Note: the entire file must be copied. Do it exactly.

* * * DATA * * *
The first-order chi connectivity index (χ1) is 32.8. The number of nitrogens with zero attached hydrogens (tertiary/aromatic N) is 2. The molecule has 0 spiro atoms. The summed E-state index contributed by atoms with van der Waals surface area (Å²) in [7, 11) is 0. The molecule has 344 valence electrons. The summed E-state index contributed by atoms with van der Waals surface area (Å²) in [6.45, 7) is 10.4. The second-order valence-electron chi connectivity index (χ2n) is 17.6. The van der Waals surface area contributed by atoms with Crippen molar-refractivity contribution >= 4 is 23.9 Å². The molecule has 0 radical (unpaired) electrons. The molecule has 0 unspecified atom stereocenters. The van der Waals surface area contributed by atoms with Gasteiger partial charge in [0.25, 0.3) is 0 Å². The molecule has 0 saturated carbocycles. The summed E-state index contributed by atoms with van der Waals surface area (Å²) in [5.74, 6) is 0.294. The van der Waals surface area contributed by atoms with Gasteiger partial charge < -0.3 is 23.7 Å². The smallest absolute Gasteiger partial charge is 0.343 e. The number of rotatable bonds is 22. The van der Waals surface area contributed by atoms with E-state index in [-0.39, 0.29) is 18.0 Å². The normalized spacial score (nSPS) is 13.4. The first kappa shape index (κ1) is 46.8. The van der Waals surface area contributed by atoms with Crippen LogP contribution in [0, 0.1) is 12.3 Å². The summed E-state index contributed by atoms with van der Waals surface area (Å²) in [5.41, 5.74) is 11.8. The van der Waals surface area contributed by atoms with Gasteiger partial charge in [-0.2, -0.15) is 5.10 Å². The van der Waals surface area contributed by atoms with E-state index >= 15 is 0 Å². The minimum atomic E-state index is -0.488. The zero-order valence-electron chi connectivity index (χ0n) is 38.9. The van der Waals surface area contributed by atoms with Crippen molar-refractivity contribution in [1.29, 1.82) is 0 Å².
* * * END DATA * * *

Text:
The first-order chi connectivity index (χ1) is 32.8. The number of nitrogens with zero attached hydrogens (tertiary/aromatic N) is 2. The molecule has 0 spiro atoms. The summed E-state index contributed by atoms with van der Waals surface area (Å²) in [7, 11) is 0. The molecule has 344 valence electrons. The summed E-state index contributed by atoms with van der Waals surface area (Å²) in [6.45, 7) is 10.4. The second-order valence-electron chi connectivity index (χ2n) is 17.6. The van der Waals surface area contributed by atoms with Crippen molar-refractivity contribution >= 4 is 23.9 Å². The molecule has 0 radical (unpaired) electrons. The molecule has 0 unspecified atom stereocenters. The van der Waals surface area contributed by atoms with Gasteiger partial charge in [0.25, 0.3) is 0 Å². The molecule has 0 saturated carbocycles. The summed E-state index contributed by atoms with van der Waals surface area (Å²) in [5.74, 6) is 0.294. The van der Waals surface area contributed by atoms with Gasteiger partial charge < -0.3 is 23.7 Å². The smallest absolute Gasteiger partial charge is 0.343 e. The number of rotatable bonds is 22. The van der Waals surface area contributed by atoms with E-state index in [-0.39, 0.29) is 18.0 Å². The normalized spacial score (nSPS) is 13.4. The first kappa shape index (κ1) is 46.8. The van der Waals surface area contributed by atoms with Crippen LogP contribution in [0, 0.1) is 12.3 Å². The summed E-state index contributed by atoms with van der Waals surface area (Å²) in [5.41, 5.74) is 11.8. The van der Waals surface area contributed by atoms with Gasteiger partial charge in [-0.2, -0.15) is 5.10 Å². The van der Waals surface area contributed by atoms with E-state index >= 15 is 0 Å². The minimum atomic E-state index is -0.488. The zero-order valence-electron chi connectivity index (χ0n) is 38.9. The van der Waals surface area contributed by atoms with Crippen molar-refractivity contribution in [1.29, 1.82) is 0 Å².